TWG brews a taste for tea in Vancouver


Tea sommelier Reza Nasooti and his wife, Casey James, are part of the management team at TWG’s Vancouver location, where more than 500 teas are on offer. (Adrian Brijbassi/

Story by Adrian Brijbassi Managing Editor

VANCOUVER, BRITISH COLUMBIA — Reza Nasooti recognizes himself in his customers who walk into his store for the first time and express both astonishment and overwhelming awe. Those sensations can be followed by a feeling of not knowing what to do next. Nasooti is a tea sommelier and his passion is helping the public who enter TWG’s restaurant in downtown Vancouver to select the brew that is right for them. No easy feat because TWG stocks more than 500 teas from around the world. That fact will boggle just about anyone’s mind — including mine.

When I made a reservation for lunch in March, I expected a refined afternoon tea experience similar to what I have participated in at establishments in Canada known for the service. What I encountered was a two-hour journey that opened my eyes to the world of tea — a beverage I’ve been drinking ritualistically since I was a child. I was stunned by the options at TWG and enlisted Nasooti to do what he enjoys doing most — selecting the best tea for his guests.

Baked tea-infused cheesecake (1)

Baked tea-infused cheesecake is among the dessert treats available at TWG Tea Salon and Boutique, which prides itself on a culinary experience focused on tea and the cuisine with which it pairs. (Photo courtesy of TWG)

“I thought I knew tea. I’m from an Iranian background and drinking tea is a natural thing, something I did on most days. It was a routine part of my life growing up, so I thought for sure I knew what it was. Soon after I started studying it, I learned how little I knew,” recalls Nasooti, the franchise’s director of corporate sales.

Nasooti’s tea education blossomed when he became part of the first TWG franchise operation in North America. The brand is ubiquitous in Asia, where it is known as a symbol of elegance and connoisseurship. As franchisees, Nasooti and his wife, Casey James, the company’s director of marketing and communications, flew to TWG headquarters in Singapore to participate in an intensive training curriculum that provided them with a depth of knowledge on tea. Like with wine, there were lessons in learning about the different terroir of countries that grow tea, blinding tastings, and an education of how to pair tea with food.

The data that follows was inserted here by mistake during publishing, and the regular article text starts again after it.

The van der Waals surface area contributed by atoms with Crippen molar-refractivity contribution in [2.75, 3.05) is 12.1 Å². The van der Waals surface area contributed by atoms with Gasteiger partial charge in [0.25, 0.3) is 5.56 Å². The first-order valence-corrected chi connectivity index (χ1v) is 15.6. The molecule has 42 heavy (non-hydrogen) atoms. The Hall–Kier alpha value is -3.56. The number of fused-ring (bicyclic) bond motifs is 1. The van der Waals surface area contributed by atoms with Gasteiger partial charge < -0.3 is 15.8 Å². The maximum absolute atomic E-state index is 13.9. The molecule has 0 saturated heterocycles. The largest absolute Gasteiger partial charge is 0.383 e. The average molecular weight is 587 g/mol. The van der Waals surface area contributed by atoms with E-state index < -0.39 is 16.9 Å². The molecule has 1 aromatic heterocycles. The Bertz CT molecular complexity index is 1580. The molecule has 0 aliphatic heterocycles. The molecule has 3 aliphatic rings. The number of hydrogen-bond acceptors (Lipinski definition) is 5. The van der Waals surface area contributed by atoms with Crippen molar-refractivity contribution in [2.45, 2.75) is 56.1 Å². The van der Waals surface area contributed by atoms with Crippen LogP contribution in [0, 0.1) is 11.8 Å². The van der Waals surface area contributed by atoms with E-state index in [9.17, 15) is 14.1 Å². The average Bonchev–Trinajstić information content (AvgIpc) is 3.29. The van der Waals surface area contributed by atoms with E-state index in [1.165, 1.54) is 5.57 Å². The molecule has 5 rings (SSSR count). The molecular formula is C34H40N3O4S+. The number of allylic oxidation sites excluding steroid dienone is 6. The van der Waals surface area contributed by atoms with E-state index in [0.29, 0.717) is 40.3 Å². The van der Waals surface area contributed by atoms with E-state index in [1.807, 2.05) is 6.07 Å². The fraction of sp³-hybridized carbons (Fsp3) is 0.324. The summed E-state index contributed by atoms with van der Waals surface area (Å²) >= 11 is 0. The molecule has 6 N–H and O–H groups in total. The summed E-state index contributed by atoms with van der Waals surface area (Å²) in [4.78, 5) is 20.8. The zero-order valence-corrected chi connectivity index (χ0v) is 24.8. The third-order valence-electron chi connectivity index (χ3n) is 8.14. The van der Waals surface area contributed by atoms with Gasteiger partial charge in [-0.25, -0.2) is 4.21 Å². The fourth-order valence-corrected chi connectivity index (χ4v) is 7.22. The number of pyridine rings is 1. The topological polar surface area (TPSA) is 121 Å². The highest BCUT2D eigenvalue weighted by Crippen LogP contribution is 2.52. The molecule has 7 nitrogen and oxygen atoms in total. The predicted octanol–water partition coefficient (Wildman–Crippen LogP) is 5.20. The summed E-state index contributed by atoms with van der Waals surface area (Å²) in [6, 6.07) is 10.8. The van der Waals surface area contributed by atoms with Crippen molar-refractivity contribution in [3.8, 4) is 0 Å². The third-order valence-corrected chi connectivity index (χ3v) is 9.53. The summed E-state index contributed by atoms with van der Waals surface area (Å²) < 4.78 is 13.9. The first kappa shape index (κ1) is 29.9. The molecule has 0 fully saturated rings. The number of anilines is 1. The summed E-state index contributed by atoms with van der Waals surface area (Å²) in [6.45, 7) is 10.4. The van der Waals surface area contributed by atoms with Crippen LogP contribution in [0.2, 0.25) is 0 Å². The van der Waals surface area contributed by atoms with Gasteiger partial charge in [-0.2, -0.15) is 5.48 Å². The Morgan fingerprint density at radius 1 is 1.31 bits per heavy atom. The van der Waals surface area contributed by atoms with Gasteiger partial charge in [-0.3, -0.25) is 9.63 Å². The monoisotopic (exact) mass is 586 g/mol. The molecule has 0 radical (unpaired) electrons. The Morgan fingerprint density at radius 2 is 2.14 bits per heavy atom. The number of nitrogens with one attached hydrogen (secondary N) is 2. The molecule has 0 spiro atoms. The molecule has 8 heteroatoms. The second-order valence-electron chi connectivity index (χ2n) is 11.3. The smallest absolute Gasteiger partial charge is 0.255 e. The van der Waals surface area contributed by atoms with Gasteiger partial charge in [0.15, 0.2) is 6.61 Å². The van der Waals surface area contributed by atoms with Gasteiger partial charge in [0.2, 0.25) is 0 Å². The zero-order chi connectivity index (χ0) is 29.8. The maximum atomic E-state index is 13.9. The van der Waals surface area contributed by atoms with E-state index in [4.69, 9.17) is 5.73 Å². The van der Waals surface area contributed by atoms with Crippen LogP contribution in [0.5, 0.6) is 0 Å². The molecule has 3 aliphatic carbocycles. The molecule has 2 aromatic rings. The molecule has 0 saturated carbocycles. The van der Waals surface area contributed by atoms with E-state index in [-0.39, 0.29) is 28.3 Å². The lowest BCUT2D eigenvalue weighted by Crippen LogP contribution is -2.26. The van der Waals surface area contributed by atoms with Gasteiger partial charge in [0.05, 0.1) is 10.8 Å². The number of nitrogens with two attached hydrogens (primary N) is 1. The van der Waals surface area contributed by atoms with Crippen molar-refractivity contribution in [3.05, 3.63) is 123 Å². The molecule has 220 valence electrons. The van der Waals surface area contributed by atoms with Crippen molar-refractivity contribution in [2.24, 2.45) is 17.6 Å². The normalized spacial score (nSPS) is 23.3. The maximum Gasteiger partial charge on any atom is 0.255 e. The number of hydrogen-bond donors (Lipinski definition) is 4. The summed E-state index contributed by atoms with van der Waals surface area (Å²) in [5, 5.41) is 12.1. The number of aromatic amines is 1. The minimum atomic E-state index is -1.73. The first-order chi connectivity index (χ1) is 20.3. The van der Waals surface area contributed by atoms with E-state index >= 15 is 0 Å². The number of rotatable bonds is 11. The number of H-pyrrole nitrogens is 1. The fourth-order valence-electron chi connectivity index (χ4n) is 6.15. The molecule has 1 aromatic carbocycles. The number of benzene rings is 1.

The education coalesces at TWG, where the afternoon tea experience is unlike anything else in Canada. You have tiered trays like you might expect from the venerable hotels that offer afternoon tea, but you also have a-la-carte menu options and a full-service bar to choose alcoholic beverages from, and then there’s the expertise of Nasooti and his staff.

“It can be overwhelming. You have 500 teas from around the world to choose from. I can see how a western consumer might feel some intimidation,” he says. “We’re aware of that and our role is to make some recommendations to help guide them through the experience.”

For me, he selected a Pu-erh black tea to pair with a Wagyu beef tenderloin, because – like many red wines — it has an earthiness and a complex flavour. It was a revelation to learn that a sip of tea can enhance the flavour and enjoyment of such a delicacy as Wagyu. I became immediately curious about Nasooti and his vocation.

Launched by James’s parents, the Vansing Distribution Group owns the rights to the Vancouver location of TWG (whose name is an acronym for The Wellbeing Group). James said the company is planning on expanding, including possibly to Toronto within the year. With small-business ownership in beer, wine, and coffee booming around the world, it seems tea could be next to find a strong niche of its own in the marketplace. As Nasooti points out, its similarities to wine can help it attract a clientele that wants an indulgence that’s a bit slower paced than the coffee experience.